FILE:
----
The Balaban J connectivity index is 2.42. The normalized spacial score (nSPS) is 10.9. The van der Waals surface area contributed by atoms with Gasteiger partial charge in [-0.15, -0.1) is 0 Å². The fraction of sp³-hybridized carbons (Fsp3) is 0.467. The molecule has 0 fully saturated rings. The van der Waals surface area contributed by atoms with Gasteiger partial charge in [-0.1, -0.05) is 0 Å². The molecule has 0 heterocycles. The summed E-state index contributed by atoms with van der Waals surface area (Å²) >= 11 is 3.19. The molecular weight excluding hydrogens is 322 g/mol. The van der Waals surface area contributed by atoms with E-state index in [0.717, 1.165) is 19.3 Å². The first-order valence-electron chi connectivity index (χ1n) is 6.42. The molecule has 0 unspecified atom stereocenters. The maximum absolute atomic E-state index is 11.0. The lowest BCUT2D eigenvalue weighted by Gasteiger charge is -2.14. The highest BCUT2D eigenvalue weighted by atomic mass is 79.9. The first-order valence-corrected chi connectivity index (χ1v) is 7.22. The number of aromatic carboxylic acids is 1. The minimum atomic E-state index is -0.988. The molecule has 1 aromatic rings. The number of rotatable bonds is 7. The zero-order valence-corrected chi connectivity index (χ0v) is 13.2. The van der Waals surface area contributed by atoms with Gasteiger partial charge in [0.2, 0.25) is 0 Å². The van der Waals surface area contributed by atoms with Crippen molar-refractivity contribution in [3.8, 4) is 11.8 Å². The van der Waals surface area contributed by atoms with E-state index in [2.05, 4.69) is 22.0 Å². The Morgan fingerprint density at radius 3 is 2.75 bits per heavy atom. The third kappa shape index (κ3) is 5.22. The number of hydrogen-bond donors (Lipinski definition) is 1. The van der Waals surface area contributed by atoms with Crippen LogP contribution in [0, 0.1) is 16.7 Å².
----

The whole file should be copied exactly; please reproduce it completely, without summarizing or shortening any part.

The Balaban J connectivity index is 2.42. The normalized spacial score (nSPS) is 10.9. The van der Waals surface area contributed by atoms with Gasteiger partial charge in [-0.15, -0.1) is 0 Å². The fraction of sp³-hybridized carbons (Fsp3) is 0.467. The molecule has 0 fully saturated rings. The van der Waals surface area contributed by atoms with Gasteiger partial charge in [-0.1, -0.05) is 0 Å². The molecule has 0 heterocycles. The summed E-state index contributed by atoms with van der Waals surface area (Å²) >= 11 is 3.19. The molecular weight excluding hydrogens is 322 g/mol. The van der Waals surface area contributed by atoms with E-state index in [0.717, 1.165) is 19.3 Å². The first-order valence-electron chi connectivity index (χ1n) is 6.42. The molecule has 0 unspecified atom stereocenters. The maximum absolute atomic E-state index is 11.0. The lowest BCUT2D eigenvalue weighted by Gasteiger charge is -2.14. The highest BCUT2D eigenvalue weighted by atomic mass is 79.9. The first-order valence-corrected chi connectivity index (χ1v) is 7.22. The number of aromatic carboxylic acids is 1. The minimum atomic E-state index is -0.988. The molecule has 1 aromatic rings. The number of rotatable bonds is 7. The zero-order valence-corrected chi connectivity index (χ0v) is 13.2. The van der Waals surface area contributed by atoms with Gasteiger partial charge in [0.2, 0.25) is 0 Å². The van der Waals surface area contributed by atoms with Crippen molar-refractivity contribution in [3.8, 4) is 11.8 Å². The van der Waals surface area contributed by atoms with E-state index in [2.05, 4.69) is 22.0 Å². The Morgan fingerprint density at radius 3 is 2.75 bits per heavy atom. The third kappa shape index (κ3) is 5.22. The number of hydrogen-bond donors (Lipinski definition) is 1. The van der Waals surface area contributed by atoms with Crippen LogP contribution in [0, 0.1) is 16.7 Å².